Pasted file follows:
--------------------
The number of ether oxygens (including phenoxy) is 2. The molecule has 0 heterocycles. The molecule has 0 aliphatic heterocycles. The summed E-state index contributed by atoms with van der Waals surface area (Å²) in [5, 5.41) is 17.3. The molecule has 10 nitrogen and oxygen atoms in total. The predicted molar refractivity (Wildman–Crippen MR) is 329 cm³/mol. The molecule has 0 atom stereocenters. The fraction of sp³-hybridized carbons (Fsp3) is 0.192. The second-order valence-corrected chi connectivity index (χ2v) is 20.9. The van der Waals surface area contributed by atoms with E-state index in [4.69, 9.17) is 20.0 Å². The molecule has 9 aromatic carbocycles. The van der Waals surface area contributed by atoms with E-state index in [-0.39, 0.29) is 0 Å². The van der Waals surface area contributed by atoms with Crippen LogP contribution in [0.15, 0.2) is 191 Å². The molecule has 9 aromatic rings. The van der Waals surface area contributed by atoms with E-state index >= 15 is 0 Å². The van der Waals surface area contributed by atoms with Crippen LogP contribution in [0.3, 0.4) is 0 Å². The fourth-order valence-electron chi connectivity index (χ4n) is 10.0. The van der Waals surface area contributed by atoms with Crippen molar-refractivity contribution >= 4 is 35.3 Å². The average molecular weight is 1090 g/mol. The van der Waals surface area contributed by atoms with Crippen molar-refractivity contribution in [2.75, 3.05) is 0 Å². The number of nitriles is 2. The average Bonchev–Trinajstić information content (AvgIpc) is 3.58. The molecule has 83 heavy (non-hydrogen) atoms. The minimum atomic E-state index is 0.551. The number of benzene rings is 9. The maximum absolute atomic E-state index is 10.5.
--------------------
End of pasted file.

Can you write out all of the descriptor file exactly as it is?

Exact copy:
The number of ether oxygens (including phenoxy) is 2. The molecule has 0 heterocycles. The molecule has 0 aliphatic heterocycles. The summed E-state index contributed by atoms with van der Waals surface area (Å²) in [5, 5.41) is 17.3. The molecule has 10 nitrogen and oxygen atoms in total. The predicted molar refractivity (Wildman–Crippen MR) is 329 cm³/mol. The molecule has 0 atom stereocenters. The fraction of sp³-hybridized carbons (Fsp3) is 0.192. The second-order valence-corrected chi connectivity index (χ2v) is 20.9. The van der Waals surface area contributed by atoms with E-state index in [4.69, 9.17) is 20.0 Å². The molecule has 9 aromatic carbocycles. The van der Waals surface area contributed by atoms with E-state index in [-0.39, 0.29) is 0 Å². The van der Waals surface area contributed by atoms with Crippen LogP contribution in [0.15, 0.2) is 191 Å². The molecule has 9 aromatic rings. The van der Waals surface area contributed by atoms with E-state index >= 15 is 0 Å². The van der Waals surface area contributed by atoms with Crippen LogP contribution in [0.3, 0.4) is 0 Å². The fourth-order valence-electron chi connectivity index (χ4n) is 10.0. The van der Waals surface area contributed by atoms with Crippen molar-refractivity contribution >= 4 is 35.3 Å². The average molecular weight is 1090 g/mol. The van der Waals surface area contributed by atoms with Crippen molar-refractivity contribution in [2.75, 3.05) is 0 Å². The number of nitriles is 2. The average Bonchev–Trinajstić information content (AvgIpc) is 3.58. The molecule has 83 heavy (non-hydrogen) atoms. The minimum atomic E-state index is 0.551. The number of benzene rings is 9. The maximum absolute atomic E-state index is 10.5.